Earlier, we reported former British Columbia Ambulance Service chief executive officer Fred Platteel could be paid up to $150,000 to undertake three major projects for the emergency and health services commission. But it doesn't seem that contract work was originally part of his retirement plans. In an email to sevice members, Mr. Platteel wrote that he would instead be "spending more time with my family and friends (and) enjoying my hobbies. They include adventure travel, hiking, climbing, biking, skiing and fishing." The following is a complete copy of that email.
From: Platteel, Fred HLTH:EX
Sent: Mon 11/06/2007 5:11 PM
Subject: My Retirement
It is with mixed emotions that I write this note. After much debate I have decided to retire from the BC Ambulance Service at the end of June. My last day will be June 13th followed by a couple weeks of vacation leading up to my retirement day at the end of the month.
It is hard to believe that I have been with the service for 33 years. It seems like just yesterday when I was taking EMA II training at the BCAS training academy at 16th and Cambie in Vancouver. I was so pumped up and excited about a new career and had no idea where it was going to take me. Let me tell you, it has been a great ride; from EMA II, to Dispatcher, to Supervisor, to Director, to Assistant Executive Director, to Chief Executive Officer with absolutely no regrets.
Personally, it has been extremely rewarding to be part of such a great team at the BCAS and I thank you all for that.
When you think about what we do every day in helping people throughout British Columbia and the many achievements in 33 year history at BCAS it feels great to have been part of it. Just to illustrate how much things have changed in the past 33 years I thought I'd share the following. I still remember my first shift in Vancouver Dispatch. It was July 1975"”they needed shift coverage for the "graveyard" shift-midnight to 06:00"”being new to dispatch I eagerly took the shift--when I arrived at work later that night I discovered that I would be working by myself! The "graveyard" shift in those days had only one dispatcher scheduled to be on duty"”that included call taking and radio.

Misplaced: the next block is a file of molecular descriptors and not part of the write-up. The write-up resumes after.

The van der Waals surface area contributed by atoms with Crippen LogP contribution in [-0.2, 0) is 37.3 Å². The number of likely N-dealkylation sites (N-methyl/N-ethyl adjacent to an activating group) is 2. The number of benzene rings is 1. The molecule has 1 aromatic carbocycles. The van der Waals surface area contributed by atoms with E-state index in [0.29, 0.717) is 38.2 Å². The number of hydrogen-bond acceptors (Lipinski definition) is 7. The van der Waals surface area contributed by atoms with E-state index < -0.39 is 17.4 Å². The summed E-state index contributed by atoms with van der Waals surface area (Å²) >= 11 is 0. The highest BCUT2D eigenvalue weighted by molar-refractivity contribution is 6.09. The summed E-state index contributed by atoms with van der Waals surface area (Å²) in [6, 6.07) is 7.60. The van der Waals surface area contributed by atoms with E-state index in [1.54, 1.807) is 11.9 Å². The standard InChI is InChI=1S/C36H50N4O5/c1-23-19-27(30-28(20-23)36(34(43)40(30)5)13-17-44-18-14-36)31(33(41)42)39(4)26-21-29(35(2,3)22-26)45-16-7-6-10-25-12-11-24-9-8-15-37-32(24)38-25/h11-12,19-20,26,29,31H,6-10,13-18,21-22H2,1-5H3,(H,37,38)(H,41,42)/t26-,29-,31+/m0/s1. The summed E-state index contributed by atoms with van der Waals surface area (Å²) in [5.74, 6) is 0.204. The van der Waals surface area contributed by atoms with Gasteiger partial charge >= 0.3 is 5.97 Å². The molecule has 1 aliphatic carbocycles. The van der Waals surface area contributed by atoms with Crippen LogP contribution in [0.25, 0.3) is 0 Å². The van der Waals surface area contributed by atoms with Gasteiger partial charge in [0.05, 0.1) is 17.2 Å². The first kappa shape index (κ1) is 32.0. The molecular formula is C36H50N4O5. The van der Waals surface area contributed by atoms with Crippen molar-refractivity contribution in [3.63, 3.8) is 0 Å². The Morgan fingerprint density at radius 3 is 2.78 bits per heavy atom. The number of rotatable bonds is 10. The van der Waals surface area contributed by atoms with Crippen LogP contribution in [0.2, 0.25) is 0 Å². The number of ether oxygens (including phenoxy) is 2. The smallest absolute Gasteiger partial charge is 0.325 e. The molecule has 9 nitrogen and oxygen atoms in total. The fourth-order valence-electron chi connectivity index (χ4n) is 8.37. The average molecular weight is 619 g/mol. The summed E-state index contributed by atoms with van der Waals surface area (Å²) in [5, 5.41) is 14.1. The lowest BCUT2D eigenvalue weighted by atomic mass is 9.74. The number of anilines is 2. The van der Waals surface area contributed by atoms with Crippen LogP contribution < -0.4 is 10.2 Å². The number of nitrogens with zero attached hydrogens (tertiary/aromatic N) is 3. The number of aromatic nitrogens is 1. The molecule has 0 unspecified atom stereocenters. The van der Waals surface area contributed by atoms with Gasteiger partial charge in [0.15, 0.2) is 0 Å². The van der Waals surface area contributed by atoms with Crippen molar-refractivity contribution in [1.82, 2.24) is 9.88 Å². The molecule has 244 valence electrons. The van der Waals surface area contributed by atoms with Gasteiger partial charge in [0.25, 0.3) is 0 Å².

Now that I am retiring I plan on spending more time with my family and friends enjoying my hobbies. They include adventure travel, hiking, climbing, biking, skiing and fishing.
Before I go I just want to say that the future of the BC Ambulance Service and the Emergency and Health Services Commission looks bright. The recent expansion of E&HSC that now includes HealthLine Services is just one example of an opportunity for the future.
There are going to be many difficult decisions"”as you all know there are many pressures on the system. Year over year demand growth has been out stripping our capacity"”the answers may seem simple"”just put more money into the BCAS"”as you know that is simply not sustainable. The challenges ahead are going to force us all to make some tough choices, if we keep a focus on our core business we will not go wrong.
One key to a bright future includes the maintaining of public confidence"”in our short history we have all worked hard at gaining public trust"”we can not afford to now ignore that and throw it all away. This may sound defensive, however, openly criticizing management will achieve nothing towards improved public confidence"”it will in fact undermine it. We are all here for the same reasons"”most of us started on car and have the same career roots.
Enough of the preaching, I wish you all well and look forward to talking to many of you over the years to come!